API

Relationship: 989

Title

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Goblet cell hyperplasia leads to Hypersecretion, Mucus

Upstream event

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Goblet cell hyperplasia

Downstream event

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Hypersecretion, Mucus

Key Event Relationship Overview

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AOPs Referencing Relationship

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Taxonomic Applicability

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Term Scientific Term Evidence Link
human Homo sapiens Moderate NCBI
mouse Mus musculus Moderate NCBI
rat Rattus norvegicus Moderate NCBI

Sex Applicability

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Life Stage Applicability

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Key Event Relationship Description

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Increased proliferation of goblet cells leads to hyperplasia of epithelial tissue, resulting in an increased amount of mucin produced by the proliferating goblet cells. Increased mucus results in mucus hypersecretion, narrowing of airways and difficulty breathing (Nadel, 2013). Smokers have an increased number of goblet cells in peripheral airways which is negatively correlated with low FEV1/FVC (lung function) which could be caused by mucus hypersecretion (Saetta et al., 2000).

Evidence Supporting this KER

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Biological Plausibility

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An increased number of goblet cells in hyperplastic tissue can lead to mucus hypersecretion. Several studies show a correlation of hyperplasia and hypersecretion in rats in response to SO2 inhalation (Xu et al., 2000) and tobacco smoke (Coles et al., 1979). However, in these studies it was not confirmed that hyperplasia resulted from increased proliferation of goblet cells and hypersecretion could have been caused by goblet cell metaplasia. Studies have found low mitotic rates along with increased numbers of goblet cells in airways, suggesting differentiation into and not proliferation of goblet cells is occurring (Shimizu et al., 1996; Lamb and Reid, 1968).

Empirical Evidence

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Include consideration of temporal concordance here

There is no empirical support since clinical studies do not investigate both proliferating goblet cells/increased mucus and functional measures of mucus hypersecretion within the same study.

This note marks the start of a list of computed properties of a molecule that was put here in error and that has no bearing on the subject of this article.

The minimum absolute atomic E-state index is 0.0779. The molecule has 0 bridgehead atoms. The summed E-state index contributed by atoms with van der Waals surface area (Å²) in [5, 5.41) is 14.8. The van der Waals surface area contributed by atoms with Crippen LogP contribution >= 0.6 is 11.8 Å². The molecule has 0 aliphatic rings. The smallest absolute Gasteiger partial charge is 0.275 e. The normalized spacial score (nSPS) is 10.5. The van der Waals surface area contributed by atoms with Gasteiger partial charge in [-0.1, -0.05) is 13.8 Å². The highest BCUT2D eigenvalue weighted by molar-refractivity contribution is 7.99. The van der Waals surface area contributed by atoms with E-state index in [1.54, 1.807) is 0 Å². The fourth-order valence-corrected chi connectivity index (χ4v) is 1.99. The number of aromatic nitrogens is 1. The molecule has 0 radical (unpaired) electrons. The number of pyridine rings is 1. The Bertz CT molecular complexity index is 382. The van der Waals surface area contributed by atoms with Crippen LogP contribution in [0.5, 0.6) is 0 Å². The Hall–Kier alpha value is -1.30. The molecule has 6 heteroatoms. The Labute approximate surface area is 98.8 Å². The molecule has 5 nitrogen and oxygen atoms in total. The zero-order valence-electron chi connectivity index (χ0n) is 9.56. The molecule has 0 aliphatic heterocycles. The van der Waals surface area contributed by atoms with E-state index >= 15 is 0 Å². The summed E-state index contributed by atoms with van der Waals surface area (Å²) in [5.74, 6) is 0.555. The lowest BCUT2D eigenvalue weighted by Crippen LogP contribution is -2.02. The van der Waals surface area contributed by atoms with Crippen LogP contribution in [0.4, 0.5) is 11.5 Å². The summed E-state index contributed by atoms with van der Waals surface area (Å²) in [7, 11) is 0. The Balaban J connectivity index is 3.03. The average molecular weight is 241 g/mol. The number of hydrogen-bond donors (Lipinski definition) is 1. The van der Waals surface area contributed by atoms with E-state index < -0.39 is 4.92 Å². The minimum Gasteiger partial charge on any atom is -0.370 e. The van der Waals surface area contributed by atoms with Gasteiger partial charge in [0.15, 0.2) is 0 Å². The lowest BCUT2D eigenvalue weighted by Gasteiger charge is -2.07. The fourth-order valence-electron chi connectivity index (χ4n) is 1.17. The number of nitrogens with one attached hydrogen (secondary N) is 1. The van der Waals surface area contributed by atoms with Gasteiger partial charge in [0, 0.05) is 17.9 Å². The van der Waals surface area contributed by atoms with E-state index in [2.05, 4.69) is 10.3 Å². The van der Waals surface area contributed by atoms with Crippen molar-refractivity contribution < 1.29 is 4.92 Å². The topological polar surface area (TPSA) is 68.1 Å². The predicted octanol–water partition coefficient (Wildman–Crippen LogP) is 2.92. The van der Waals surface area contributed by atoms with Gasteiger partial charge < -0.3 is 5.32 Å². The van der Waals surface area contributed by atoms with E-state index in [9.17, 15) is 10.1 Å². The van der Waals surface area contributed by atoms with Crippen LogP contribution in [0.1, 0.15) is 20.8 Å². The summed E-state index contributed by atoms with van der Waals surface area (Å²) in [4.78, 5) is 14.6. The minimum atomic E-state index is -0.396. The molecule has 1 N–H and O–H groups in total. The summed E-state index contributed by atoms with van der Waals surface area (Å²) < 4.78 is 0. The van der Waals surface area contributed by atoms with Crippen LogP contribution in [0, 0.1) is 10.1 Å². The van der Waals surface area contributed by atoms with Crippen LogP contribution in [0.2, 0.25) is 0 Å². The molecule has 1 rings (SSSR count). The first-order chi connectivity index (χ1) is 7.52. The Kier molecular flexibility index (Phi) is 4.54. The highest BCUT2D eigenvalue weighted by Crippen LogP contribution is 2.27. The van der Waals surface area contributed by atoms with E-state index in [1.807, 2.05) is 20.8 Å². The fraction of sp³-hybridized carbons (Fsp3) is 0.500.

Uncertainties and Inconsistencies

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It may be more likely metaplasia is more dominant than hyperplasia in response to endotoxin and sulfur dioxide, as studies have found low mitotic rates along with increased number of goblet cells, suggesting differentiation into goblet cells is occurring (Shimizu et al., 1996), (Lamb and Reid, 1968).

Quantitative Understanding of the Linkage

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Is it known how much change in the first event is needed to impact the second? Are there known modulators of the response-response relationships? Are there models or extrapolation approaches that help describe those relationships?

The KEs in this relationship are considered equivalent in most animal studies (increased mucus is a measure for hyperplasia as well as mucus hypersecretion). A study measuring proliferating/increased goblet cells and the relationship to increased mucin production would add to the quantitative understanding of how much mucus is produced per goblet cell. A clinical study measuring increased mucus in the lung and the relationship to sputum production would add to the quantitative understanding of how internal mucus relates to sputum production.

Response-response Relationship

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Time-scale

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Known modulating factors

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Known Feedforward/Feedback loops influencing this KER

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Domain of Applicability

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Many studies have shown hyperplasia and mucus hypersecretion in human, mouse and rat. Studies show a correlative relationship rather than a causal one, and sometimes these terms are used synonymously.

References

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1. Coles, S.J., Levine, L.R., and Reid, L. (1979). Hypersecretion of mucus glycoproteins in rat airways induced by tobacco smoke. Am. J. Pathol. 94, 459–471.

2. Lamb, D., and Reid, L. (1968). Mitotic rates, goblet cell increase and histochemical changes in mucus in rat bronchial epithelium during exposure to sulphur dioxide. J. Pathol. Bacteriol. 96, 97–111.

3. Nadel, J. (2013). Mucous hypersecretion and relationship to cough. Pulm Pharmacol Ther 26, 510–513.

4. Saetta, M., Turato, G., Baraldo, S., Zanin, A., Braccioni, F., Mapp, C., Maestrelli, P., Cavallesco, G., Papi, A., and Fabbri, L. (2000). Goblet cell hyperplasia and epithelial inflammation in peripheral airways of smokers with both symptoms of chronic bronchitis and chronic airflow limitation. Am J Respir Crit Care Med 161, 1016–1021.

5. Shimizu, T., Takahashi, Y., Kawaguchi, S., and Sakakura, Y. (1996). Hypertrophic and metaplastic changes of goblet cells in rat nasal epithelium induced by endotoxin. Am. J. Respir. Crit. Care Med. 153, 1412–1418.

6. Xu, J., Zhao, M., and Liao, S. (2000). Establishment and pathological study of models of chronic obstructive pulmonary disease by SO2 inhalation method. Chin Med J Engl 113, 213–216.